If you don’t want to join to read it, here’s the gist. Safe and happy holidays to all. See you in the new year!
Hope your Thanksgiving baskets were as full of goodness as mine were. : )
Perhaps you’ve seen a variation of this floating around the web. For me, this pretty much sums up one of the major ways in which the modern world has lost its balance.
Is there anyone left in the western world who doesn’t instantly recognize all of the logos? If you want to see how you did with the names of the leaves (okay, I did throw in one trick leaf) click to see the answers.Continue Reading
From left to right:
Top Row: Oak, Ash, Wood Sorrel
Bottom Row: Grape leaf, Birch, Maple
I love telecommuting from a home office. I’m not bothered by ringing office phones or distracted by conversations. I love that I can dress for comfort without worry of judgement. And I especially love that I get to have my dogs with me all day long.
But when did life get so hectic that, in needing to run to the store to pick up a few items, I forgot to change out of my slippers? I didn’t even notice until I’d done my shopping and was in the parking lot heading back to my car. Now I know why I was getting odd looks. That is, odder than usual. : )
Next stop–bag lady?
I’ve got the house to myself for a few days, with a ton of work to get through and an empty fridge. Last night, by the time I’d finished, I was too tired to go to the grocery store. That left me with some brussel sprouts from my garden, an onion, some fresh herbs, and some chick peas. Not exactly scintillating ingredients, but I managed to get a pretty satisfying roasted dish out of them.
As I was making quick work of chopping the onion, I was thinking about how onions always make me think of my long-deceased grandmother. Having lived through the Depression and both World Wars, she was a loving but tough woman– German through and through. On the rare times we stayed overnight at her house, she’d march us off to bed with no talking and lights promptly out–but then she’d put little presents under our pillows for us to discover upon waking.Continue Reading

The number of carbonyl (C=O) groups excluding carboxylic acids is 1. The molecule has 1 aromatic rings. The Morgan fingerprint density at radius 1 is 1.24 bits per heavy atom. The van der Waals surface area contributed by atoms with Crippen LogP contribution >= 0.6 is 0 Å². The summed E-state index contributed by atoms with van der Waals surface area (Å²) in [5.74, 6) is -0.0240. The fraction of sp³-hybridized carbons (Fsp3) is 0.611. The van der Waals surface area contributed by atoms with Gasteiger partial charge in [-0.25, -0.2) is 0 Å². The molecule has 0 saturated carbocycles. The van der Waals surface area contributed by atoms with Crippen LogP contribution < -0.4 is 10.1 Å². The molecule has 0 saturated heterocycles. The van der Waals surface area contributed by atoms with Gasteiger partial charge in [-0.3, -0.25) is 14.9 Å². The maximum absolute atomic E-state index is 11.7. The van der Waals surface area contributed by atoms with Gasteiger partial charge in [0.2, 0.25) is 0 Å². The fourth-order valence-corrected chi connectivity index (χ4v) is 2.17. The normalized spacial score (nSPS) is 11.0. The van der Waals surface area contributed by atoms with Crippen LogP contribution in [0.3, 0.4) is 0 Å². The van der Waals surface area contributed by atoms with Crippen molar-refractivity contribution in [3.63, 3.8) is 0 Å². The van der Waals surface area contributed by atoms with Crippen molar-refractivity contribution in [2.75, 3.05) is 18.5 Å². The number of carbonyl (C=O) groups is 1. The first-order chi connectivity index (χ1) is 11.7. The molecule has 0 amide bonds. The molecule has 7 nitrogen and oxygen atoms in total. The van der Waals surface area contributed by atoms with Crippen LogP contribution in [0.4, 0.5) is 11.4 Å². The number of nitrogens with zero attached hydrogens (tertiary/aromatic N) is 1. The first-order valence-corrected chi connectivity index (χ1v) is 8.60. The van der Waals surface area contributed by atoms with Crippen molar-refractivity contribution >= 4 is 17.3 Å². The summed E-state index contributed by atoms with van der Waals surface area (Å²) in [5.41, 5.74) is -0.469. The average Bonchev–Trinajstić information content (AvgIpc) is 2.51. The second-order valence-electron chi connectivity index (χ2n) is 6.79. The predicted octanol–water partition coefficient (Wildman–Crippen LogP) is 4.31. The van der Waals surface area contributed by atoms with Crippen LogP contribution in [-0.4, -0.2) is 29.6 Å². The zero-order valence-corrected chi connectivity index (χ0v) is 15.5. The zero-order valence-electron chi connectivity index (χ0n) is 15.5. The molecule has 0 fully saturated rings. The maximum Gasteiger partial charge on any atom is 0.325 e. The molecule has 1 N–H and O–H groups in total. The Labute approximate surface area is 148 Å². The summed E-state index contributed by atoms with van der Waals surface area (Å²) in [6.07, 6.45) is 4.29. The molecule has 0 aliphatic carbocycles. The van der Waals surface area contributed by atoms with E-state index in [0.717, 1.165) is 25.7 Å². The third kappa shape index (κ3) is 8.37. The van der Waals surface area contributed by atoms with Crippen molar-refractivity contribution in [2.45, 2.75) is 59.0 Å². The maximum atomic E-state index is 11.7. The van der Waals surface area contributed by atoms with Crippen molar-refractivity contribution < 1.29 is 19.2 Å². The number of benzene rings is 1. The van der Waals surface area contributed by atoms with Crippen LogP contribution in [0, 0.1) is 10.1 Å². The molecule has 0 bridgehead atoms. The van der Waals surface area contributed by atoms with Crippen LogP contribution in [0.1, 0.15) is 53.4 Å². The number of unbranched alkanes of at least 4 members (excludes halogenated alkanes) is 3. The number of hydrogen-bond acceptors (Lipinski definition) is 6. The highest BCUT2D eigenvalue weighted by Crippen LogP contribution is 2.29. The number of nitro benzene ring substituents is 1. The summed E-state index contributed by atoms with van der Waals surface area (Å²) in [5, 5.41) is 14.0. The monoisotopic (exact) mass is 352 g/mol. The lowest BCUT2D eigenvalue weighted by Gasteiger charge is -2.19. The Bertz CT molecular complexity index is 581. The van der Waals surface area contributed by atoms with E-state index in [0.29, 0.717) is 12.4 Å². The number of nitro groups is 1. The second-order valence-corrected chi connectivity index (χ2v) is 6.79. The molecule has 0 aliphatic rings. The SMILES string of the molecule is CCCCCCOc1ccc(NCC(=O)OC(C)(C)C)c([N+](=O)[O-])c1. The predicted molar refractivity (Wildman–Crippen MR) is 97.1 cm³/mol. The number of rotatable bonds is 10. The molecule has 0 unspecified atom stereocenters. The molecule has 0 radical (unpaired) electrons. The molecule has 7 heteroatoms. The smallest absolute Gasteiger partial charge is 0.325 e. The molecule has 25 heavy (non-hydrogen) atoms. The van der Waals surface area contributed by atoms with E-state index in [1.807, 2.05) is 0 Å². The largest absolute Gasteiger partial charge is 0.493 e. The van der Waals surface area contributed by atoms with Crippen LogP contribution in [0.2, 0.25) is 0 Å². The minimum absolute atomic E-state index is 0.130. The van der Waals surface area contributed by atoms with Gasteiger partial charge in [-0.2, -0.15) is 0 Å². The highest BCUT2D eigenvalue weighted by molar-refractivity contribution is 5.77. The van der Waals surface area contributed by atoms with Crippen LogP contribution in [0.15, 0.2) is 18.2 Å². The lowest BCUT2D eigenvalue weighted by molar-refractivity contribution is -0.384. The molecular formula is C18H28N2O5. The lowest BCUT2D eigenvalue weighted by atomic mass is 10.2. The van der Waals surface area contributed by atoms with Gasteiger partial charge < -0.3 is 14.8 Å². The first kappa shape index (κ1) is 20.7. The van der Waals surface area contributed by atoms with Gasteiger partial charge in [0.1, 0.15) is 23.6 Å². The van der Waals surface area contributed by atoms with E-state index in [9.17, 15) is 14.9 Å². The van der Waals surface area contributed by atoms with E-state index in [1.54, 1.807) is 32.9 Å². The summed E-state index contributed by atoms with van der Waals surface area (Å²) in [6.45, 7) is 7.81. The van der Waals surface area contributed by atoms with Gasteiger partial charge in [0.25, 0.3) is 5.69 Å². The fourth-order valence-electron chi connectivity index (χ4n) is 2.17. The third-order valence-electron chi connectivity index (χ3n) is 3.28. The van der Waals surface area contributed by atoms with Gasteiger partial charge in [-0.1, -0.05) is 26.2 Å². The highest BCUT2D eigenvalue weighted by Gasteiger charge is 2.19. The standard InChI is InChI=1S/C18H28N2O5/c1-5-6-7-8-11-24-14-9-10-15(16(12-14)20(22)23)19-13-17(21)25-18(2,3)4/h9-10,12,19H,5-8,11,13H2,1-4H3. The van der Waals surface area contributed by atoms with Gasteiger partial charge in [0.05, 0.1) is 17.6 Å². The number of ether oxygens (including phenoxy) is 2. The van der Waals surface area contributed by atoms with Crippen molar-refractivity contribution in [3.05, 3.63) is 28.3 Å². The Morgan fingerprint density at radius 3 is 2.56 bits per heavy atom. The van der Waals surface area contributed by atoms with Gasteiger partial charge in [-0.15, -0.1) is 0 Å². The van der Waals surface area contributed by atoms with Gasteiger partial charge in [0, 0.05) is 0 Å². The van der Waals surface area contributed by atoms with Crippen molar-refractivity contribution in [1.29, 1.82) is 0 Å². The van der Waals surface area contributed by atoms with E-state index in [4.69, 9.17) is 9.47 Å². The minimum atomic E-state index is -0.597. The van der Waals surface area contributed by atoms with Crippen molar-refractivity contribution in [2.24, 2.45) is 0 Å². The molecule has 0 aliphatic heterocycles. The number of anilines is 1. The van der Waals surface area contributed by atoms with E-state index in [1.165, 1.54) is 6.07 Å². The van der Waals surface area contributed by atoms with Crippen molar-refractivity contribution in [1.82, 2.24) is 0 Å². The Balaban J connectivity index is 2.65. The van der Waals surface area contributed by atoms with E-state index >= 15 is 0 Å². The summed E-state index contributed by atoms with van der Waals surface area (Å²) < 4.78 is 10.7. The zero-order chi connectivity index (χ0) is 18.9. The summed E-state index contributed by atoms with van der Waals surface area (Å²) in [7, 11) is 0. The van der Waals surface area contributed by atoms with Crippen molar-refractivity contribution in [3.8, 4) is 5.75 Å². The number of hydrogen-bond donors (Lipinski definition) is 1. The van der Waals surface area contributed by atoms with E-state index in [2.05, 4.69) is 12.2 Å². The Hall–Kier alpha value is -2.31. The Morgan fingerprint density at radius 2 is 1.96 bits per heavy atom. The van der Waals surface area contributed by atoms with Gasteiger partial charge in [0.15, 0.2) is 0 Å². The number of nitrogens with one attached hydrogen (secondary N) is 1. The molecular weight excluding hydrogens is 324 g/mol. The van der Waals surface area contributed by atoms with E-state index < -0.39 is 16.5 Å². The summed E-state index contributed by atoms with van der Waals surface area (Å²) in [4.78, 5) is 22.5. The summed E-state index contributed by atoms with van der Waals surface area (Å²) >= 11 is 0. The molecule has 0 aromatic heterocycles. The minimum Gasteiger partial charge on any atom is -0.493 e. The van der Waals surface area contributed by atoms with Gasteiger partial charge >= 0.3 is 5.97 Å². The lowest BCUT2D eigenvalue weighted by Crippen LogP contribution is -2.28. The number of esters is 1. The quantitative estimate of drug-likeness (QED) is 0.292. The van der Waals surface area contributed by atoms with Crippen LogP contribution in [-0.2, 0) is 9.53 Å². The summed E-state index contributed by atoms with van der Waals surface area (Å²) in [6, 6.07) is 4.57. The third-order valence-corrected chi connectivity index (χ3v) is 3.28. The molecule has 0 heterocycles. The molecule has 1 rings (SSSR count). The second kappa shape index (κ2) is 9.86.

When I was 5 years old, I vividly remember her– at age 60 — getting on my bike and taking it for a spin. I was gobsmacked that someone “that old” could do something like that. She was an adventurer with a raucous sense of humor, who traveled the world in her later years.
And she was a terrible cook.
At least that’s what I remember. She used to put onions in everything! In particular, her “homemade” spaghetti sauce comes to mind. She’d heat up a can of tomato soup, throw in a boatload of chopped onions, and add a pinch of salt for good measure. That’s how, in my formative years, I came to hate onions.
But now, as someone who likes to fancy myself a decent cook, I’ve reconsidered their value and have come to heavily rely on them to help lend great flavor to many dishes. So as I was standing there alone in my kitchen chopping onions–without my husband or daughter’s talk and laughter filling up the house–I thought about the four decades she lived alone with infrequent company, and I wished that I had known better. I wished that I had visited her more. I wished that I had taken more time to store up her stories. Right about now, I might even be able to convince myself that sitting down to some of her homemade spaghetti sauce would be a treat.
One of the ways I help myself miss Cait a little less is to text her. I was sharing outdoor survival tips from a TV show I was watching.
Glad to see her sense of humor is still in tact.